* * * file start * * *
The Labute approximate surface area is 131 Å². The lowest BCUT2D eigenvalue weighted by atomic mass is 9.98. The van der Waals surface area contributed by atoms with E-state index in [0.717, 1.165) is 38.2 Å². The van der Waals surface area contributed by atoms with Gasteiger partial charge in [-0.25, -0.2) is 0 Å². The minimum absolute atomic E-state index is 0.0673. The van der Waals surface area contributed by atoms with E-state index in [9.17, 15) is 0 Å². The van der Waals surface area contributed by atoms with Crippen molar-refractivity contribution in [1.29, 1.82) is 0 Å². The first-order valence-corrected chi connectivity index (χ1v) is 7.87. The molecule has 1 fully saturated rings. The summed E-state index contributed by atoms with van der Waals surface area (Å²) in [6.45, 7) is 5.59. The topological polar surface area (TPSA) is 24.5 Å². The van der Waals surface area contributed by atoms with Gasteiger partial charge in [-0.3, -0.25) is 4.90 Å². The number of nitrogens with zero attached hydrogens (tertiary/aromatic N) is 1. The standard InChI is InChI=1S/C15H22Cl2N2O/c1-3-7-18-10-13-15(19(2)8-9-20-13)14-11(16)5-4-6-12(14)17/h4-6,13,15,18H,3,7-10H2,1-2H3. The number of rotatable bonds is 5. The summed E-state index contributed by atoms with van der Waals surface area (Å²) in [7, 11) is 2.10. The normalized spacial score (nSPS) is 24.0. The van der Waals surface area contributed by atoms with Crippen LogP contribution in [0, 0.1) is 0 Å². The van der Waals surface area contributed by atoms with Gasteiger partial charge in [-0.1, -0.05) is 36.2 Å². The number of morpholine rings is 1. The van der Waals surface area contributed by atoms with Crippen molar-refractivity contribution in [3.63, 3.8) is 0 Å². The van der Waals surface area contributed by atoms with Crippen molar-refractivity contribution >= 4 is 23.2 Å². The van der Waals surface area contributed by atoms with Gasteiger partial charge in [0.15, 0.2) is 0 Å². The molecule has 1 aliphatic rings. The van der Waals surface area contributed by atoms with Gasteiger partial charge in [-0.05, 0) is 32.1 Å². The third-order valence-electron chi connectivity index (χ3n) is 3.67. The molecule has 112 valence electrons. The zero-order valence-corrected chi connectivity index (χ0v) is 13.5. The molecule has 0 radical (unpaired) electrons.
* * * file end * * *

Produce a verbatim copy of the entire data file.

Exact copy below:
The Labute approximate surface area is 131 Å². The lowest BCUT2D eigenvalue weighted by atomic mass is 9.98. The van der Waals surface area contributed by atoms with E-state index in [0.717, 1.165) is 38.2 Å². The van der Waals surface area contributed by atoms with Gasteiger partial charge in [-0.25, -0.2) is 0 Å². The minimum absolute atomic E-state index is 0.0673. The van der Waals surface area contributed by atoms with E-state index in [9.17, 15) is 0 Å². The van der Waals surface area contributed by atoms with Crippen molar-refractivity contribution in [1.29, 1.82) is 0 Å². The first-order valence-corrected chi connectivity index (χ1v) is 7.87. The molecule has 1 fully saturated rings. The summed E-state index contributed by atoms with van der Waals surface area (Å²) in [6.45, 7) is 5.59. The topological polar surface area (TPSA) is 24.5 Å². The van der Waals surface area contributed by atoms with Gasteiger partial charge in [-0.3, -0.25) is 4.90 Å². The number of nitrogens with zero attached hydrogens (tertiary/aromatic N) is 1. The standard InChI is InChI=1S/C15H22Cl2N2O/c1-3-7-18-10-13-15(19(2)8-9-20-13)14-11(16)5-4-6-12(14)17/h4-6,13,15,18H,3,7-10H2,1-2H3. The number of rotatable bonds is 5. The summed E-state index contributed by atoms with van der Waals surface area (Å²) in [7, 11) is 2.10. The normalized spacial score (nSPS) is 24.0. The van der Waals surface area contributed by atoms with Crippen LogP contribution in [0, 0.1) is 0 Å². The van der Waals surface area contributed by atoms with Gasteiger partial charge in [-0.1, -0.05) is 36.2 Å². The number of morpholine rings is 1. The van der Waals surface area contributed by atoms with Crippen molar-refractivity contribution in [3.63, 3.8) is 0 Å². The van der Waals surface area contributed by atoms with Crippen molar-refractivity contribution >= 4 is 23.2 Å². The van der Waals surface area contributed by atoms with Gasteiger partial charge in [0.15, 0.2) is 0 Å². The molecule has 1 aliphatic rings. The van der Waals surface area contributed by atoms with Gasteiger partial charge in [-0.05, 0) is 32.1 Å². The third-order valence-electron chi connectivity index (χ3n) is 3.67. The molecule has 112 valence electrons. The zero-order valence-corrected chi connectivity index (χ0v) is 13.5. The molecule has 0 radical (unpaired) electrons.